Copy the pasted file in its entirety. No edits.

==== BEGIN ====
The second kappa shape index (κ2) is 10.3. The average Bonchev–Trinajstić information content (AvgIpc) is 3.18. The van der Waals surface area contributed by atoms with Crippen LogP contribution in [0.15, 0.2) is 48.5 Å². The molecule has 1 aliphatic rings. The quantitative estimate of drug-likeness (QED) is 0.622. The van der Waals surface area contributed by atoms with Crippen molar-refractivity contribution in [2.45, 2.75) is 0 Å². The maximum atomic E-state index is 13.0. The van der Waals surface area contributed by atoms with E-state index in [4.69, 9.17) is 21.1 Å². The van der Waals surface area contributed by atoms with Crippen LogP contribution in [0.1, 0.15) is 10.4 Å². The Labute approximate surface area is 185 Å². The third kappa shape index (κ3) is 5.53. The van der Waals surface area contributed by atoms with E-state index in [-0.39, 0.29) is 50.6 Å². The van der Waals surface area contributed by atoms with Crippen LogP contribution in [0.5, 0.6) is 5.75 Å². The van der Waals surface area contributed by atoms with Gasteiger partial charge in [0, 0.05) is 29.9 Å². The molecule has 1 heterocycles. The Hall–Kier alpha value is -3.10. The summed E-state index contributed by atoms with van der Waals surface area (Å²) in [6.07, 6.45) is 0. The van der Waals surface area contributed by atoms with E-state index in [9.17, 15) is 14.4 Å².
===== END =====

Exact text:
The second kappa shape index (κ2) is 10.3. The average Bonchev–Trinajstić information content (AvgIpc) is 3.18. The van der Waals surface area contributed by atoms with Crippen LogP contribution in [0.15, 0.2) is 48.5 Å². The molecule has 1 aliphatic rings. The quantitative estimate of drug-likeness (QED) is 0.622. The van der Waals surface area contributed by atoms with Crippen molar-refractivity contribution in [2.45, 2.75) is 0 Å². The maximum atomic E-state index is 13.0. The van der Waals surface area contributed by atoms with E-state index in [4.69, 9.17) is 21.1 Å². The van der Waals surface area contributed by atoms with Crippen LogP contribution in [0.1, 0.15) is 10.4 Å². The Labute approximate surface area is 185 Å². The third kappa shape index (κ3) is 5.53. The van der Waals surface area contributed by atoms with E-state index in [-0.39, 0.29) is 50.6 Å². The van der Waals surface area contributed by atoms with Crippen LogP contribution in [0.5, 0.6) is 5.75 Å². The van der Waals surface area contributed by atoms with Gasteiger partial charge in [0, 0.05) is 29.9 Å². The molecule has 1 heterocycles. The Hall–Kier alpha value is -3.10. The summed E-state index contributed by atoms with van der Waals surface area (Å²) in [6.07, 6.45) is 0. The van der Waals surface area contributed by atoms with E-state index in [9.17, 15) is 14.4 Å².